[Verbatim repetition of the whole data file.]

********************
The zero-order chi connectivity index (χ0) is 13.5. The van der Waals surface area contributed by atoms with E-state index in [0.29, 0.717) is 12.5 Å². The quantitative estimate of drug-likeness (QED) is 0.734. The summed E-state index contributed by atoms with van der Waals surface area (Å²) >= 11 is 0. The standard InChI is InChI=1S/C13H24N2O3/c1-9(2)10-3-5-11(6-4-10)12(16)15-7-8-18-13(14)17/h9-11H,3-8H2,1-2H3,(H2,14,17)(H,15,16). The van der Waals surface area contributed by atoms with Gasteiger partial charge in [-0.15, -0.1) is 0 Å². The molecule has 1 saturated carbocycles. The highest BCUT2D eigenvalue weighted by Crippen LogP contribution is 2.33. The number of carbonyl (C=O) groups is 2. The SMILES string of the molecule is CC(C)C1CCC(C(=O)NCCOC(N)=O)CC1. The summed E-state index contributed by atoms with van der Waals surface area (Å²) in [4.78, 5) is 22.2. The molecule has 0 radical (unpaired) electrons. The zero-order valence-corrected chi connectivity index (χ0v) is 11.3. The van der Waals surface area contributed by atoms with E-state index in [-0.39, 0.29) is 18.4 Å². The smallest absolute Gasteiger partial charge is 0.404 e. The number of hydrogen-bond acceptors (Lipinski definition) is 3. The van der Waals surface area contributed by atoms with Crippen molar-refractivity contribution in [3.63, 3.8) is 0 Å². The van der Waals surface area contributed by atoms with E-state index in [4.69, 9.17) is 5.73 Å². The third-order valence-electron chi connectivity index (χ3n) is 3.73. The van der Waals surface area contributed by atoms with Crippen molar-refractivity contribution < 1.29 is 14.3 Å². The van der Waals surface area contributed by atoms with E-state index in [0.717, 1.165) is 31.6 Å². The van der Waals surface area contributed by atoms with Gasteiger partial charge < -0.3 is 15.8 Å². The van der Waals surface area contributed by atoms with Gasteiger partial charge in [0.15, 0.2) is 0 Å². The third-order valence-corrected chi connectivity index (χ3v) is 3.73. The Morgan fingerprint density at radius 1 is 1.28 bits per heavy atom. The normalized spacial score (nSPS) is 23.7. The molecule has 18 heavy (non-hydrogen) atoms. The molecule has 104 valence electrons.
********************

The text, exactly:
The zero-order chi connectivity index (χ0) is 13.5. The van der Waals surface area contributed by atoms with E-state index in [0.29, 0.717) is 12.5 Å². The quantitative estimate of drug-likeness (QED) is 0.734. The summed E-state index contributed by atoms with van der Waals surface area (Å²) >= 11 is 0. The standard InChI is InChI=1S/C13H24N2O3/c1-9(2)10-3-5-11(6-4-10)12(16)15-7-8-18-13(14)17/h9-11H,3-8H2,1-2H3,(H2,14,17)(H,15,16). The van der Waals surface area contributed by atoms with Gasteiger partial charge in [-0.15, -0.1) is 0 Å². The molecule has 1 saturated carbocycles. The highest BCUT2D eigenvalue weighted by Crippen LogP contribution is 2.33. The number of carbonyl (C=O) groups is 2. The SMILES string of the molecule is CC(C)C1CCC(C(=O)NCCOC(N)=O)CC1. The summed E-state index contributed by atoms with van der Waals surface area (Å²) in [4.78, 5) is 22.2. The molecule has 0 radical (unpaired) electrons. The zero-order valence-corrected chi connectivity index (χ0v) is 11.3. The van der Waals surface area contributed by atoms with E-state index in [-0.39, 0.29) is 18.4 Å². The smallest absolute Gasteiger partial charge is 0.404 e. The number of hydrogen-bond acceptors (Lipinski definition) is 3. The van der Waals surface area contributed by atoms with Crippen molar-refractivity contribution in [3.63, 3.8) is 0 Å². The van der Waals surface area contributed by atoms with E-state index in [4.69, 9.17) is 5.73 Å². The third-order valence-electron chi connectivity index (χ3n) is 3.73. The van der Waals surface area contributed by atoms with Crippen molar-refractivity contribution < 1.29 is 14.3 Å². The van der Waals surface area contributed by atoms with E-state index in [0.717, 1.165) is 31.6 Å². The van der Waals surface area contributed by atoms with Gasteiger partial charge < -0.3 is 15.8 Å². The van der Waals surface area contributed by atoms with Gasteiger partial charge in [0.15, 0.2) is 0 Å². The third-order valence-corrected chi connectivity index (χ3v) is 3.73. The Morgan fingerprint density at radius 1 is 1.28 bits per heavy atom. The normalized spacial score (nSPS) is 23.7. The molecule has 18 heavy (non-hydrogen) atoms. The molecule has 104 valence electrons.